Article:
TO be fair to the AFL, who could possibly foresee that an introduced football club was going to struggle in the same city where soccer, basketball, ice hockey, baseball and rugby (league and union) clubs had already failed?
The Gold Coast might be Australia's fastest growing population, but it also has a habit of doing for sporting clubs what global warming does for coral reefs.
Somewhat ironic that such a vibrant, young destination should be such a sporting graveyard.
But by offering up ever more toys for its problem child, the AFL is only serving to nurture a brat who will continue to take advantage until it is made to stand on its own two feet.
The most predictable 15 words of this, or any other, AFL season represented the top line of a press release issued early last week.
“The Gold Coast SUNS welcome the commitment and support of the AFL Commission and its Executive following the confirmation of the assistance package outlined this morning." - Chairman Tony Cochrane— Gold Coast Suns (@GoldCoastSUNS) September 30, 2019
"The Gold Coast SUNS has welcomed the AFL Commission assistance package provided to the club."
Aside from posing the question why the club feels the need to write its nickname in capital letters (maybe it's an acronym for Stump Up New Salaries), it left most fans pondering how much the other 17 clubs welcomed the package.
Announced by the league 58 minutes earlier, the package represented the latest of countless handouts to assist the ailing franchise which has singularly failed to come anywhere near finals in its nine-year existence, finished second-last for the previous two seasons and rock bottom this year after amassing a rather impressive 18 straight losses to finish the campaign.
The package involved four extra draft picks over the next three seasons, including this year's No. 1 selection (thus handing the club the first two picks) plus expanded academy player access incorporating the Darwin region, the ability to pre-sign academy players and an increased rookie list.
While the releases from both the AFL and Suns were crammed with carefully-worded spin ("critical to providing a sustainable solution to the current challenges"), a more relevant analysis was always going to come from the perspective of disadvantaged rival clubs.
While most grumbled behind closed doors, or dipped their toes into the media pool, Adelaide was one of the few clubs to go as far as publishing a statement on its website.
Acknowledging the need for "an appropriate assistance package", chief executive Andrew Fagan said there had been "significant interest in our view on this issue given we were involved in a trade for a future first round selection which falls in the upcoming national draft".
He added: "We have spoken with the League on several occasions in recent times and clearly and firmly expressed our view."
Sadly, he didn't add exactly what that view was.
Leigh Matthews, who led another Queensland-based club to four straight grand finals including three premierships, called the move "demoralising for the sport".
Sydney's former premiership coach Paul Roos said the Suns had a track record of failing to capitalise on draft pick incentives while Western Bulldogs president Peter Gordon went a step further.
"The steps they've taken seem to me to be doing more of the same but expecting a different result," he told The Age.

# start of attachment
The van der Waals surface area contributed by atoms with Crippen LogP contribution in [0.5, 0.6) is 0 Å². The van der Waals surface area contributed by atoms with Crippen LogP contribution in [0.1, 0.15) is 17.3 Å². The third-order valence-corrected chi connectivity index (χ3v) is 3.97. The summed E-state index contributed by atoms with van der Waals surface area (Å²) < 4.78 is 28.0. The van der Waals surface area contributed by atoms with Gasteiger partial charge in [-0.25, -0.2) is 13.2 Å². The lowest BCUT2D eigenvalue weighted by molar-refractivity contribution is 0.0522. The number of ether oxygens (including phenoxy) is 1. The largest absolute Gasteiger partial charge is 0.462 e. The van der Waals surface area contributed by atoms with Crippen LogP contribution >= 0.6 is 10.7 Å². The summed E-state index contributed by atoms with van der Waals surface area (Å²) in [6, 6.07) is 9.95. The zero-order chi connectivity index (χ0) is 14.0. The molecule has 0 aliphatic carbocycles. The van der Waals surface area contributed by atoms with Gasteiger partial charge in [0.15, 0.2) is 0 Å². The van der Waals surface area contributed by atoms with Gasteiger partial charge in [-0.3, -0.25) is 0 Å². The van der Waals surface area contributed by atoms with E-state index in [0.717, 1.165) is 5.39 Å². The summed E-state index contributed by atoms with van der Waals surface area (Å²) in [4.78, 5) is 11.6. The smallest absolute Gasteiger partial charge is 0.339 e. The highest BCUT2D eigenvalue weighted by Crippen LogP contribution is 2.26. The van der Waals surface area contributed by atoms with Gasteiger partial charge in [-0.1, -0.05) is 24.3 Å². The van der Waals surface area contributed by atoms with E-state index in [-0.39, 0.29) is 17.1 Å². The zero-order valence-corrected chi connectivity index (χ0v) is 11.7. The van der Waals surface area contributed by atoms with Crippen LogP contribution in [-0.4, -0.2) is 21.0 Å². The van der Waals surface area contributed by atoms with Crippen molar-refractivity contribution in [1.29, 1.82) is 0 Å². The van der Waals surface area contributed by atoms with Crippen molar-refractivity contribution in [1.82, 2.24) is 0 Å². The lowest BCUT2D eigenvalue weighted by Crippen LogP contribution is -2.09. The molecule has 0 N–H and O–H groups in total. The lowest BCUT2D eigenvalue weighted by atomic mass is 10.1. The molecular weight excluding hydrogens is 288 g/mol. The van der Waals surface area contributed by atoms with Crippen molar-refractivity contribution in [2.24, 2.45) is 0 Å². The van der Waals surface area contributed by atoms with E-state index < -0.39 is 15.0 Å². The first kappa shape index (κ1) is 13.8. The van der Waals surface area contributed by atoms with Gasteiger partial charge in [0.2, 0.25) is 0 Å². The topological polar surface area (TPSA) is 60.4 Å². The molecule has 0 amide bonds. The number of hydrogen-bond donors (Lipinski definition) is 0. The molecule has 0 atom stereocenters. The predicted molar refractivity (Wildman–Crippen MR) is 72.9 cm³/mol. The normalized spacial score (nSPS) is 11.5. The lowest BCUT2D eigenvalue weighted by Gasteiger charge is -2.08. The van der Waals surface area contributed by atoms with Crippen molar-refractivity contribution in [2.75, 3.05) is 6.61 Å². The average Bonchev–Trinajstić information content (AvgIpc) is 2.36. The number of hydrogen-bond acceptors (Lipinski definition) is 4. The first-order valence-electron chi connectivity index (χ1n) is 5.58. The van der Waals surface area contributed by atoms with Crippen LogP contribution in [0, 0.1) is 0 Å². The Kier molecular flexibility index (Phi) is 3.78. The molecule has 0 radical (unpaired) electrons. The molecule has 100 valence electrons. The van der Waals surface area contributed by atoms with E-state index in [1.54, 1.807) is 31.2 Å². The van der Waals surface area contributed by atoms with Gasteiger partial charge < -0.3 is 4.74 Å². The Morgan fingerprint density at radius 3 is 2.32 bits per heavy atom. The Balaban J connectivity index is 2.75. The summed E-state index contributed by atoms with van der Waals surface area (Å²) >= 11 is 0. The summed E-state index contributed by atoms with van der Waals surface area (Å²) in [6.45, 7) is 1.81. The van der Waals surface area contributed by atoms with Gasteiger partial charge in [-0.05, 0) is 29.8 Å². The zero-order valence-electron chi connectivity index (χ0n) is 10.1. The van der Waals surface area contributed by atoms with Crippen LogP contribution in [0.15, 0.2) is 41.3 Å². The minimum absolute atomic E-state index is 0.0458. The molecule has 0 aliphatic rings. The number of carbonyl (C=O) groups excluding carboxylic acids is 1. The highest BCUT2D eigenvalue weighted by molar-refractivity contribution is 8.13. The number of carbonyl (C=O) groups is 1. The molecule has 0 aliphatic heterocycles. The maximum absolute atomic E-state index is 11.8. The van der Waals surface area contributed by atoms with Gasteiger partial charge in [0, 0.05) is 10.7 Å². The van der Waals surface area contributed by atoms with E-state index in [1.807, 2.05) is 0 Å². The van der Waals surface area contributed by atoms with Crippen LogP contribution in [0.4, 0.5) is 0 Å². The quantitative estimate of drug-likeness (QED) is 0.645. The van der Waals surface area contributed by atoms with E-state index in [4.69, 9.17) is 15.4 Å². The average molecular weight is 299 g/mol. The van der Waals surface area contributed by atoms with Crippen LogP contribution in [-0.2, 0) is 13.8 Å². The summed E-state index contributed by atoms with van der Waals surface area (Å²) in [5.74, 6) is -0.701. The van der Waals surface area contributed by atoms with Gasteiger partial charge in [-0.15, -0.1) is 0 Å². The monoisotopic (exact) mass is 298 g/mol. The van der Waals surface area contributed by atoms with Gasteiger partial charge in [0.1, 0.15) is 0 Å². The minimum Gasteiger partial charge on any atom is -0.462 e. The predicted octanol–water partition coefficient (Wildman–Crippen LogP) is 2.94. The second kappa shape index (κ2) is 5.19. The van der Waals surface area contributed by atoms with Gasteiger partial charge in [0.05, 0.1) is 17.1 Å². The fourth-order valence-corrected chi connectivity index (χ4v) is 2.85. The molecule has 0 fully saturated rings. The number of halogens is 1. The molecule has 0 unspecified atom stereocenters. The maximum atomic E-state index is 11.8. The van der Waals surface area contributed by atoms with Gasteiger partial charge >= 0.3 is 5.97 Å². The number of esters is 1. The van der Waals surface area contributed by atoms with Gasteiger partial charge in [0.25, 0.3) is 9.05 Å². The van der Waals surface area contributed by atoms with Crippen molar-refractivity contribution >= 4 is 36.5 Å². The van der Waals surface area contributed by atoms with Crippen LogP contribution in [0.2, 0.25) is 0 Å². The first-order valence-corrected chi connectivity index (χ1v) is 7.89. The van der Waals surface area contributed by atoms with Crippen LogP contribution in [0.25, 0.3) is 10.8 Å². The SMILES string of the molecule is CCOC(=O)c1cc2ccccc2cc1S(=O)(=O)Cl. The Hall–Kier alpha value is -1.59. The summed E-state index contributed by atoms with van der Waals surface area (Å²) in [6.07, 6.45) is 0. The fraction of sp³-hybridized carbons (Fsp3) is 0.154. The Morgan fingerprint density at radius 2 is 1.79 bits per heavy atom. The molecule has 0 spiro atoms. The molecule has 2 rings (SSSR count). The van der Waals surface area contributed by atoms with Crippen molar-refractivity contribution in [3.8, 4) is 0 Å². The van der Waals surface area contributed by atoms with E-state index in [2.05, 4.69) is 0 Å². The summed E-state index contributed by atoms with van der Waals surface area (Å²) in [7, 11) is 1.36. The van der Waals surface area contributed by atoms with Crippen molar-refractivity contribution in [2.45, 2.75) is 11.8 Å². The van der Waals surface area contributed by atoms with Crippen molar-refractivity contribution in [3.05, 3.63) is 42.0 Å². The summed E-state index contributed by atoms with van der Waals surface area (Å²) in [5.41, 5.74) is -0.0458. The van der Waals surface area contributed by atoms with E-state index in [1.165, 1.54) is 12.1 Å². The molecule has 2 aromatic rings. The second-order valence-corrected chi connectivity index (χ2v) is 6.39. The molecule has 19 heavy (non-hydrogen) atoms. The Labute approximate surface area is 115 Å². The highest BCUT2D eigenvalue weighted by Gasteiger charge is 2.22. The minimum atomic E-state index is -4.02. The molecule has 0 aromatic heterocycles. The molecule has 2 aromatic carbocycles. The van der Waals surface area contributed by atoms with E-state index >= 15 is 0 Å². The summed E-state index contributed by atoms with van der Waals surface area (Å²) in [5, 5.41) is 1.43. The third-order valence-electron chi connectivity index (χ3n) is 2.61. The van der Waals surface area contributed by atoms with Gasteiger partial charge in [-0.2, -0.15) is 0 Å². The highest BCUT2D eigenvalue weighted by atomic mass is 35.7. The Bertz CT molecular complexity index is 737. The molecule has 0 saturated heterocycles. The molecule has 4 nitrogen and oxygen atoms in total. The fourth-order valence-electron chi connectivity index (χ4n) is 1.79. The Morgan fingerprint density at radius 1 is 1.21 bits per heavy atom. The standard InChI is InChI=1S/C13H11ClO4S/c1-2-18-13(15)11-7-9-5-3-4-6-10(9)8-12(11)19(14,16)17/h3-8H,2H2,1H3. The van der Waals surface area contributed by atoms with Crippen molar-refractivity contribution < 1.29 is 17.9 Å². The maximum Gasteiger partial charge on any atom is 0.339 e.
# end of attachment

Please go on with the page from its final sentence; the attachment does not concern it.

Unsurprisingly, the most frank reaction came from the Hawthorn president.
Rarely shy to push a debate into unchartered waters, Jeff Kennett questioned whether the Gold Coast should have been established in the first place.
"The AFL is trying to give the Suns an opportunity to grow, but it's probably based on a recognition that must call into question whether the Gold Coast should have been established," Kennett told AFL Trade Radio.
He also cut to the chase by pointing out the elephant in AFL House: "It discriminates against the other clubs."
Just for good measure, Victoria's former Liberal Premier also threw in a bit of politics by describing the handout as an "extension of socialism in our lives".
An underlying issue behind the debate was raised by On The Couch host Gerard Healy about a month after retired Melbourne great Brad Green had made the same point in The Examiner.
"What it doesn't address is the R-word and that is retention," Healy said.
Since being established in 2010, the Suns have consistently struggled to keep hold of star players.
After prized recruit Gary Ablett returned to his ancestral home in Geelong, former co-captains Tom Lynch and Steven May left for Richmond and Melbourne respectively while Dion Prestia (Richmond) and Jaeger O'Meara (Hawthorn) also jumped ship with Jack Martin and Callum Ah Chee seeking to follow suit.
Discussing the prospect of a potential Tasmanian team joining the competition, Green had highlighted player retention and talent pool dilution as the most pressing issues facing the AFL.
"It's easy to say 'here's a 19th licence' but Gold Coast are struggling at the bottom of the ladder because they don't have enough talent," he said.
"If we are going to have another team is that healthy for the comp? That's the biggest hurdle for our game."
It was not lost on many that Gold Coast's ongoing and escalating problems coincide with co-expansion club Greater Western Sydney making its first grand final.
The Giants may have been cut down to size by Richmond but at least demonstrated that a new club can thrive in the competition.
So far the Suns have indicated the opposite.
Maybe the problem facing the AFL is bigger than player retention.
Perhaps it's a question of club retention.
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